Unsettled ‘Church Plan' Definition Contested; Speakers Debate Merits of Both Positions


The definition of a pension or welfare plan as a “church plan” that is exempt from the Employee Retirement Income Security Act is unsettled and ripe for court interpretation, according to panelists at a webinar.

“The plain language of the statute says that a church plan must be established by a church,” said Karen L. Handorf, a partner at Cohen Milstein Sellers & Toll PLLC in Washington, who represents plan participants in currently pending litigation involving church plans.

But David W. Powell, a principal at Groom Law Group Chartered in Washington, which has represented religiously-affiliated health-care organizations in the same litigation, disagreed.

“We believe, consistent with the judge in Overall, that the logic and the grammar of the statute support the defendants' position that they are church plans,” he said. Powell was citing the recent opinion in Overall v. Ascension Health, 2014 BL 148842 (E.D. Mich. 5/13/14), in which a federal district judge found that a pension plan founded by a nonprofit hospital corporation with ties to the Roman Catholic Church was a church plan and thus exempt from the requirements of ERISA.         

Handorf and Powell were speaking during an Aug. 14 webinar, Hot Topics for Church Plans: What You Needed To Know Yesterday, sponsored by the American Bar Association's Joint Committee on Employee Benefits.

Conflicting Statutory Language 

The panelists discussed the seemingly conflicting language present in the definition of a church plan in Section 3(33) of ERISA. Specifically, the panelists argued over the requirement in Section 3(33)(A) that defines a church plan as one that is “established and maintained (to the extent required in clause (ii) of subparagraph (B)) for its employees (or their beneficiaries) by a church or by a convention or association of churches.”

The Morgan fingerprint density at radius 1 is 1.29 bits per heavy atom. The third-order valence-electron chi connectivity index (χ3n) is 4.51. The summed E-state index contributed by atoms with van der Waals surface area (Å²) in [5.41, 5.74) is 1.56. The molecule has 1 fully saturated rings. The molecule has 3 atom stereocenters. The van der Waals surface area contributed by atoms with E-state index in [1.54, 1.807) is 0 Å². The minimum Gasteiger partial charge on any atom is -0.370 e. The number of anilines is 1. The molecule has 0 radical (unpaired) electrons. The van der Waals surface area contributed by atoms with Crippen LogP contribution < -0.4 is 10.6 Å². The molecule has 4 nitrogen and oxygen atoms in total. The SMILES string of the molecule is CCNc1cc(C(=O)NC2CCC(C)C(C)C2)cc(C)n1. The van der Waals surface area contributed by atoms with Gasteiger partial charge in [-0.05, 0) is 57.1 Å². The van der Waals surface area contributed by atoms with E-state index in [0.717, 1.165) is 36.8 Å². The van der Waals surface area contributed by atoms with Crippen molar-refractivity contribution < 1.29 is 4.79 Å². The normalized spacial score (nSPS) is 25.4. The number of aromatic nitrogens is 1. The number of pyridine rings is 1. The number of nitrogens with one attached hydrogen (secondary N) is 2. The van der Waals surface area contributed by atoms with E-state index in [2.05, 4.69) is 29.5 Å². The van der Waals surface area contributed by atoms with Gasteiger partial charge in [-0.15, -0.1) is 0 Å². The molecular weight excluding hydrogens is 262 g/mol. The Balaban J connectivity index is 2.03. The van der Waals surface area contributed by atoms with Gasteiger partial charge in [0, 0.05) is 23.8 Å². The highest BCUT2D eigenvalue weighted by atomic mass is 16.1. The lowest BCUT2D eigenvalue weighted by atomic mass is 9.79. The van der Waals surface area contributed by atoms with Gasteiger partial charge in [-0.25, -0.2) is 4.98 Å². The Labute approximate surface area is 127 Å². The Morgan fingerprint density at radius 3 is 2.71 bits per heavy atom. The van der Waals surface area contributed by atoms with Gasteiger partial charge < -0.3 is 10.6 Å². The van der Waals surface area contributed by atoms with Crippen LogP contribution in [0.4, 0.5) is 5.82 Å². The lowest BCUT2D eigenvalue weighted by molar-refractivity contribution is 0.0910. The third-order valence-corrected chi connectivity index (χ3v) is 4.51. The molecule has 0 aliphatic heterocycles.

According to the panelists, the conflict comes from a later portion of the statute, Section 3(33)(C)(i), which states: “A plan established and maintained for its employees (or their beneficiaries) by a church or by a convention or association of churches includes a plan maintained by an organization, whether a civil law corporation or otherwise, the principal purpose or function of which is the administration or funding of a plan or program for the provision of retirement benefits or welfare benefits, or both, for the employees of a church or a convention or association of churches, if such organization is controlled by or associated with a church or a convention or association of churches.”

Handorf said that the “plaintiffs' contention is that subsection (C) doesn't change the basic requirement under subsection (A) that a church plan be established by a church.”

“All that it does is make a change to who can maintain a plan,” she said.

According to Handorf, the plaintiffs in current church plan litigation “believe that in order for the defendants' argument to work, you have to read out the requirement that the plan be established by a church.”

She added, “but that would make (33)(A) surplusage.”

Powell, however, focused on the different interpretations of the first sentence of subsection (C). “The crux of this argument is whether the first part of [subsection] (C)(i), up to the word ‘includes,' is a gatekeeper or whether it is treated as a sort of deeming, ‘treated as' verbiage,” he said.

Excerpted from a story that ran in Pension & Benefits Daily (8/19/2014).